Contingent Vs. Pending: What’s The Difference?
Dan Miller3-minute read
May 03, 2021
There are many ways to go about buying a house. If you’re working with a real estate agent, it’s likely you’ll be primarily focusing on homes listed with agents. The multiple listing service (MLS) is a clearinghouse where real estate agents and REALTORS® can have access to homes that are listed with other agents. There are several different statuses of homes that are listed on the MLS. In this article, we’ll look at contingent and pending statuses and discuss what they mean and how they differ.
The Difference Between A Pending And A Contingent House
A property listed as contingent means the seller has accepted an offer, but they’ve chosen to keep the listing active in case certain contingencies aren’t met by the prospective buyer. If a property is pending, the provisions on a contingent property were successfully met and the sale is being processed.
There are several common contingencies that many home buyers include with their offers to purchase. They might include a home inspection contingency or an appraisal contingency, among others. A pending status indicates that the seller and their agent are confident the sale has passed its major hurdles and is on its way to closing.
Common Contingent Statuses
There are several different subcategories of contingent statuses, each with a slightly different meaning.
Contingent – Continue To Show (CCS)
If a listing is marked as Contingent – Continue to Show, or CCS, there may be multiple contingencies that need to be satisfied. In this case, the seller and their agent have decided to continue to show the property and accept offers from other potential buyers.
Contingent – No Show
In a Contingent – No Show scenario, the seller has decided to no longer show the property or accept other offers. This may be because even though there are contingencies, the seller feels that they will be met.
Contingent – With Or Without A Kick-Out Clause
If the contingent status has a kick-out clause, it means that there’s a deadline for the buyer to fulfill all contingencies. Without a kick-out clause, there’s no set deadline in place.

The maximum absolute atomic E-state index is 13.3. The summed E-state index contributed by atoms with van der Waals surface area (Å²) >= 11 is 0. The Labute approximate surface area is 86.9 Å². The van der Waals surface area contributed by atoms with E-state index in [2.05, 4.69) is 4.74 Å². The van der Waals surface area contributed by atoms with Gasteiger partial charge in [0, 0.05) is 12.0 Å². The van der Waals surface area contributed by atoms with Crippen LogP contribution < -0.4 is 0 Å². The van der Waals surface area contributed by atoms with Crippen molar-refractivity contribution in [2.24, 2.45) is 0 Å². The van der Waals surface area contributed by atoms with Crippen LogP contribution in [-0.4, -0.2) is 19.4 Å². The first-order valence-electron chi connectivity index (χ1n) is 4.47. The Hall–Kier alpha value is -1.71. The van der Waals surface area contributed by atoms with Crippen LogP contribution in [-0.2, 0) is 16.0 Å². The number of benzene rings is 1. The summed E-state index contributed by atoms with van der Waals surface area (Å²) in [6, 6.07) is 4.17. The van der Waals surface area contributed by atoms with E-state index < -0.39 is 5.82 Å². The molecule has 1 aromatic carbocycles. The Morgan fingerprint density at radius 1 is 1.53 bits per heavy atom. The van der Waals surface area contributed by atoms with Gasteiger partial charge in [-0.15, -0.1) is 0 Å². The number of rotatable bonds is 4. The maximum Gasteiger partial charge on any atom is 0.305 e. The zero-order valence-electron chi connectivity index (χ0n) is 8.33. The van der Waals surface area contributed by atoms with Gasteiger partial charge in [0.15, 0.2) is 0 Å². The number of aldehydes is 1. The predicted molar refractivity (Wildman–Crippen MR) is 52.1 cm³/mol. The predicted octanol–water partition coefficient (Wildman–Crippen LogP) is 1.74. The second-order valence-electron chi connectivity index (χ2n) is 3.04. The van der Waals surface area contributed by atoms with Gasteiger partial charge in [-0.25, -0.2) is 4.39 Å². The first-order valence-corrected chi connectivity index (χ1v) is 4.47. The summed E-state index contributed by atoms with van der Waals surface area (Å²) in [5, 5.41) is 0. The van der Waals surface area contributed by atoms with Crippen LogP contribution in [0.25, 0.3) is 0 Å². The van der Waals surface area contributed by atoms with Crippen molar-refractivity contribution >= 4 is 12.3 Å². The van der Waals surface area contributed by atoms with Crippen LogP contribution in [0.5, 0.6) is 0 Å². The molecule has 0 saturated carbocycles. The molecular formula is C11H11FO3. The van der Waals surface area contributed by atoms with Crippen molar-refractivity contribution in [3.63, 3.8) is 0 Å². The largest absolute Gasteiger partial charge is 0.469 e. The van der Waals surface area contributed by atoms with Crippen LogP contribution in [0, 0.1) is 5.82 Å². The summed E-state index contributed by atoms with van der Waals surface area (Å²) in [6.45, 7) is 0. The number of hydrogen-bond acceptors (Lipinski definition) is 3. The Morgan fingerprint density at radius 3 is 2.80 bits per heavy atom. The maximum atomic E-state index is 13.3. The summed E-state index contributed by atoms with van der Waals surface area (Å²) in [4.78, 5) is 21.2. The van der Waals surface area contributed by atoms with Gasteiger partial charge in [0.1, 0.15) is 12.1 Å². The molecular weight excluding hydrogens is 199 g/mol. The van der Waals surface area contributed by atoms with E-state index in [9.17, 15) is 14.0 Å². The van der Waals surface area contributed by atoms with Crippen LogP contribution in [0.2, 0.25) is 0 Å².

Short Sale Contingent
A short sale is when the seller (usually a bank or other mortgage lender) has indicated that they’ll accept less money than what’s owed on the mortgage. The short sale process can often take months to complete. A Short Sale Contingent status indicates that the home is no longer for sale due to an accepted offer, but the short sale is still in process.
The Contingent Probate status occurs with an estate sale due to the death of the homeowner.
Common Pending Statuses
There are also different subcategories of pending statuses, each with its own distinct definition.
Pending – Taking Backups
The Pending – Taking Backups status indicates that although the listing is pending, the seller is still showing the house and accepting backup offers.
Pending Short Sale
Like the Short Sale Contingent status, Pending Short Sale means the property is going through the short sale process with the mortgage holder. With the Pending Short Sale status, it’s likely the property is further along in the process and not accepting backup offers.
Pending – More Than 4 Months
The Pending – More Than 4 Months status happens automatically in the MLS when a listing has been pending for more than 4 months. This could be an indication that something about the sale transaction is taking longer than it does on average. It may also be that the listing agent forgot to change the status from Pending to Sold after closing.
Can You Make An Offer On A Contingent Home?
If there’s a property you’re interested in that’s listed in a contingent status, you may still be able to make an offer. While the initial offer will take precedence if all the contingencies are satisfied, making a contingent offer can put you at the head of the line in case the initial offer on the property falls through.
Can You Make An Offer On A Pending Home?
A property that has pending status is further along in the transaction process than one that has contingent status. If you’re very interested in a property that’s marked as pending, there isn’t a legal reason that would prevent you from making an offer on a pending home. It’s up to the individual owner and listing agent whether they’re still interested in receiving additional offers. It’s probably best to talk to the listing agent to see if they’re still accepting offers.
The Bottom Line
Hopefully this article on contingent vs. pending statuses has helped define what the two terms mean and how they differ. For more information on this and many other home buying topics, check out more articles in the Rocket Mortgage® Learning Center.
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